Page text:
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DAP welcomes second Finance Minister�s assurance that Malaysia will not be bound by United States Government�s FTA fast-track expiry timetable to conclude negotiations by early  2007 and calls for Parliamentary Select Committee on FTAs to get input of MPs and civil society


Media Statement

by Lim Kit Siang  

, Thursday) : I welcome the assurance given by the second Finance Minister, Tan Sri Nor Mohamed Yakcob that Malaysia will not be bound by the United States Government�s Free Trade Association (FTA) fast-track expiry timetable to conclude   negotiations  for  the Malaysia-United States FTA by early 2007.

Nor Mohamed gave this assurance during the winding-up on the Finance Ministry in the Ninth Malaysia Plan debate in Parliament this morning, in response to my  specific query as to why Malaysia should be pressured to follow the United States� fast-track expiry time-table to conclude negotiations by early 2007 for the FTA to be signed and sealed before July next year.

In the exchange with Nor Mohamed on FTAs, I had asked why no cost-benefit analysis had been done before Malaysia entered into FTA negotiations with the United States and other countries.

I pointed out that  in April last year, when during his visit to Australia, the Prime Minister, Datuk Seri Abdullah Ahmad Badawi made the joint announcement with Australian Prime Minister, John Howard that the two countries would begin negotiations for an FTA, the Australian Trade Minister Mark Vaile was able to immediately state publicly that Australia�s economy could reap A$1.9 billion from a free trade agreement with Malaysia.

This was what Vaile said on the same day as the joint statement by the two Prime Ministers in April last year:   ï¿½An FTA with Malaysia will be another significant step in opening access for Australian exporters regionally and will add to the Coalition Government�s proud record of achievement in this area.�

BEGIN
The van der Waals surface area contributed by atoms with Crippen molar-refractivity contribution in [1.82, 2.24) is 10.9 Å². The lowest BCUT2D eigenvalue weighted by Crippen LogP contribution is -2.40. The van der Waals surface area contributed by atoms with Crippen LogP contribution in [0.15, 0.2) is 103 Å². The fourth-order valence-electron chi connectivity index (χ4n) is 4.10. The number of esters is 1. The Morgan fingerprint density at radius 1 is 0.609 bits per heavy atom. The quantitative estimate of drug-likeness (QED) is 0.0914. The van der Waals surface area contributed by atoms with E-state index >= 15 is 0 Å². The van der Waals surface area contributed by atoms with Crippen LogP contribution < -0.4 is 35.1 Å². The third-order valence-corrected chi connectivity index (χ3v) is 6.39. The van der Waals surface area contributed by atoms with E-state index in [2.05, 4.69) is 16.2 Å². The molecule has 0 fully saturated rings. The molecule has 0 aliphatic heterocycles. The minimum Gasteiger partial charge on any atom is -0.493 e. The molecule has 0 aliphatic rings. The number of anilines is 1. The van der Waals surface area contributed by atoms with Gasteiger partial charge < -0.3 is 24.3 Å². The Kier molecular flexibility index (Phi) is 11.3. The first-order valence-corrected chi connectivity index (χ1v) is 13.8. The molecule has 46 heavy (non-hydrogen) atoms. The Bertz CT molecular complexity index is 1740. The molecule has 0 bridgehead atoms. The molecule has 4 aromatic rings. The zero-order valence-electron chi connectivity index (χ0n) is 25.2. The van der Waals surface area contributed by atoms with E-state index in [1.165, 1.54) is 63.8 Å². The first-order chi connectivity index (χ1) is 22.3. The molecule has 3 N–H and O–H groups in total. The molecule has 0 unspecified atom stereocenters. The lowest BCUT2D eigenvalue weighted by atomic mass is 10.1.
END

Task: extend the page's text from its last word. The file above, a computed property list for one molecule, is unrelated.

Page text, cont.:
I asked why other governments could make cost-benefit analysis of what they could gain  both at the beginning and end of FTA negotiations  while this is not the case with Malaysia, as even now, the government has not been able to announce its cost-benefit analysis for the Malaysia-Japan FTA which had been concluded.

In his reply, Nor Mohamed said the Cabinet approval for FTA negotiations with the United States was for the talks to begin and that the Cabinet would scrutinise the outcome of the negotiations to ensure that Malaysia would benefit from the Malaysia-United States FTA and that future generations would not be cursing the FTA.

My rejoinder was that there could not be much public confidence in the wisdom and judgement of the Cabinet after its record involving the country in many disastrous decisions and scandals �including  the Agusta-Proton scandal and  the recent RM1.1 billion crooked half-bridge scandal.

However, I welcome the second assurance given by Nor Mohamed on my proposal for the establishment of a Parliamentary Select Committee on FTAs and his commitment to raise the issue  in the Cabinet.

This proposal follows admission by the second Finance Minister that the Malaysian negotiation team is overwhelmed by the US negotiating team, who would come to the talks with 200 lawyers. 

I hazarded that the Malaysian team might only comprise half-a-dozen officers in the face of such a battalion of US negotiators, with knowledge, experience and expertise stacked in favour of the US.

As Malaysia is outnumbered and overwhelmed  in the FTA negotiations with the US, not only in personnel, resources,  experience and expertise,  especially as  FTA  cover many important subjects including new and very specialised ones, whether industry, investment, services, agriculture, technology transfer, intellectual property, biotechnology, I suggested the establishment of a Parliamentary Select Committee on FTAs where MPs and the civil society could give their inputs to help the government ensure fair and favourable terms for Malaysia  in the FTA.

I will be pursuing this matter with Nor Mohamad in view of his commitment to get Cabinet approval for the establishment of a Parliamentary Select  Committee on FTAs.

As FTA negotiations with the US will formally begin in Malaysia in June, such a FTAs Parliamentary Select Committee should be formed before the end of the current parliamentary meeting.


*  Lim Kit Siang, Parliamentary Opposition Leader, MP for Ipoh Timur & DAP Central Policy and Strategic Planning Commission Chairman

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